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Miami Kids Give EMU Life

25 - Justin Rodriguez_5145S_revise

Courtesy Daily News Record, April 9, 2012

Justin and Chris Rodriguez get it all the time: “Are you guy’s brothers?”

Naturally, two Miami kids with the same last name and the same Cuban heritage who played at the same high school and are now on the same college baseball team more than 1,000 miles away from home must be related.

Nope.

But they do have this in common: The two freshmen are hammering baseballs for Eastern Mennonite University this season.

“My assistant and I were talking the other week,” coach Jason Stuhlmiller said, “and we said, ‘We wish we had eight other Rodríguezes’. Just a team of Rodríguezes’.”

Justin, a 6-foot-1 third baseman with an angular jaw and sienna brown hair formed into a faux-hawk, leads the Royals (10-19) with a .412 batting average, four home runs and 38 RBIs through 29 games as EMU heads into the final two weeks of the regular season. Chris, a 5-foot-7 outfielder with a rounder face and short, black hair, is hitting .393 with less power but plenty of pop. Justin bats right; Chris bats lefty. Justin hits third in the order, Chris leads off. Justin wears No. 25; Chris dons No. 6.

But again, for every difference, there’s a similarity.

They’ll work anybody under the table,” Stuhlmiller said. “They’re the hardest working kids in the weight room, on the field, off the field. That’s the kind of kid that we’re after in recruiting.”

Stuhlmiller, in his first season as EMU’s head coach, has a connection with a recruiting agency in Miami, which is how he learned of the Rodríguezes’, who both attended powerhouse Pace High School in Miramar, Fla.

Under coach Tom Duffin, 78 of 82 seniors to come through Pace have played collegiately or professionally. The team has been ranked No. 1 in the nation, and has featured players such as Washington Nationals left-hander Gio Gonzalez and first baseman Chris Marrerro, the Nats’ first round selection in 2006.

Certainly there were scouts watching the Rodríguezes’ play at Pace, but somehow, “both were flying under the radar as far as recruiting,” Duffin said.

Neither received an offer to play at a Division I school. Justin said he probably could have walked on at Division II Barry University or St. Thomas University of the NAIA, “but here was a school that actually wanted me,” he said of Division III EMU. “And I really wanted to go somewhere that really wanted me and where I would play.”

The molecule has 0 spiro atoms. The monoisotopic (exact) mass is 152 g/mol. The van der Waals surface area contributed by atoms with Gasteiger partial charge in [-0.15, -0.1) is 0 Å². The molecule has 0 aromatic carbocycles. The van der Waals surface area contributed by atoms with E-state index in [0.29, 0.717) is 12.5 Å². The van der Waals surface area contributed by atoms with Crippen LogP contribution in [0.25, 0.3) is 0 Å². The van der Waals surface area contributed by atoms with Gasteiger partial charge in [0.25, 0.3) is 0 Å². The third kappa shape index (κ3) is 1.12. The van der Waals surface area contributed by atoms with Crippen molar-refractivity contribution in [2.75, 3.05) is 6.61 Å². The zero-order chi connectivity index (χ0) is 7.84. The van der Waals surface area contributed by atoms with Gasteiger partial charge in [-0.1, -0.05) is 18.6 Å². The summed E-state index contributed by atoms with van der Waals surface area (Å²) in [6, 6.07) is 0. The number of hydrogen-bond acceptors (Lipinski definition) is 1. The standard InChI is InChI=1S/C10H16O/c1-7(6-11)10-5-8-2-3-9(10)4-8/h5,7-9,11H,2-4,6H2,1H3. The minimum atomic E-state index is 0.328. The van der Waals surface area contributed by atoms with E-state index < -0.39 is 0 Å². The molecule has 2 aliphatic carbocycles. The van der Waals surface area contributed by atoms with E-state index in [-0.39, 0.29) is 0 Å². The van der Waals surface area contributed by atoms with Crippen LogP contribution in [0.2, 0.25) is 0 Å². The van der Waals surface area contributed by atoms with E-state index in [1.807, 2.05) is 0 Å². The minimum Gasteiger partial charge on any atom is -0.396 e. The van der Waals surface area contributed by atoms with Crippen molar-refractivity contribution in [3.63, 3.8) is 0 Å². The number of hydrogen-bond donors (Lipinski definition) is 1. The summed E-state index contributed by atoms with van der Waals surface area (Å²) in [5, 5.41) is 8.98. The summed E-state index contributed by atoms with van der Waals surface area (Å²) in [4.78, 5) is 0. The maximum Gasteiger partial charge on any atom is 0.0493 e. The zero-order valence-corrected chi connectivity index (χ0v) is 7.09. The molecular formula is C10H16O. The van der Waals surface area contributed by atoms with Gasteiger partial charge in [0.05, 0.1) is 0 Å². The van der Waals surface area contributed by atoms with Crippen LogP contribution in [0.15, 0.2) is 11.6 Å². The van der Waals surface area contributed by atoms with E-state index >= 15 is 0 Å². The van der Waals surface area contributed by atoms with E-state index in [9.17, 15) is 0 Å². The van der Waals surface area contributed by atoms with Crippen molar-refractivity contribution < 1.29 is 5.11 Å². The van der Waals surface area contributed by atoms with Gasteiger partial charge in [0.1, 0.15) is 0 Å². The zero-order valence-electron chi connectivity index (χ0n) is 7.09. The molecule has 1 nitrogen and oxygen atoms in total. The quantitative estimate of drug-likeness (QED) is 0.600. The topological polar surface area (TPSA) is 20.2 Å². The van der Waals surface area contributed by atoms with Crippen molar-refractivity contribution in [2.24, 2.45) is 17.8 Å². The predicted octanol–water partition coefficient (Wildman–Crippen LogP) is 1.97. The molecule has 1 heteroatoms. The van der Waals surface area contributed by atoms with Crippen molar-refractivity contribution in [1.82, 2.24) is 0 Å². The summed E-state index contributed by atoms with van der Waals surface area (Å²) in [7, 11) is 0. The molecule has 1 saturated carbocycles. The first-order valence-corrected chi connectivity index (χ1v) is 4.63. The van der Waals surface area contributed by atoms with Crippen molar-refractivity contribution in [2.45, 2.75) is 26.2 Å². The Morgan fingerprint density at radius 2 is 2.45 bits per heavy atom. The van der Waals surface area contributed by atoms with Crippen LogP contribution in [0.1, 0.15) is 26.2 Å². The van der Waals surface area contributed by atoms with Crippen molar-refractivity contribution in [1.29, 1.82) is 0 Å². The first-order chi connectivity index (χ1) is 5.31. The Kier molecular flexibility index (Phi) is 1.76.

They didn’t make the decision jointly, but the mutual interest helped both Justin and Chris choose to leave glitzy Miami for the tranquil Shenandoah Valley.

Duffin says it’s usually difficult for Miami kids to leave home. For one, Latin families are typically very tight-knit, and family-oriented.

“Mommy spoils them,” Duffin said, admitting that he’s generalizing. “Mommy wants them to stay home. …Going to the Virginia area – it’s tough. It’s a culture shock. …Not every kid can adjust to that.”

Justin and Chris took the chance and traded their swimsuits for hiking boots. Each said he’s happy now, and for a similar reason.

“It’s a lot different from Miami,” said Chris, a biology major and aspiring dentist. “Quiet and stuff. …At first, it was hard to get used to it, but it’s good, especially for school. Because it’s calmer than Miami. Not as much going on.”

“It’s very different from Miami,” Justin echoed. “I get to concentrate more on my studies. It’s a friendly atmosphere; I guess you could say, I like it here.”

Of course, it isn’t as hard to enjoy yourself when you’re rapping the ball like the Rodríguezes’. Prior to a 6-5 loss at Washington & Lee on Wednesday, Chris had gone 16-for-26 (.615) in the previous five games, picking up multiple hits in each.

Justin, meanwhile has had multiple hits in each of his last seven games, going 16pfor-33 (.485) including all four of his home runs as well as 12 RBIs.

“Just practicing and sticking with my swing,” Justin said is the reason behind his hot streak. “I think my mental aspect is most of it. I feel confident up there.”

The two players show up one and half hours before games to hone their swings by thumping balls off batting tees, according to Stuhlmiller. They, along with sophomore catcher Jonathan Estrada (from Doral, Fla.) and freshman outfielder Bryan Melendez (Lansdale, Pa.), form what the Royals call “The Hispanic Connection.”

Stuhlmiller, who also has a connection with Doral Academy, hopes to keep tapping the Miami area for overlooked talent.

“The game experience that they have – you can definitely tell in the way they play ball,” he said. “Polished is probably the word, but it’s also that they know the game of baseball. …They just know how to play the game correctly.”

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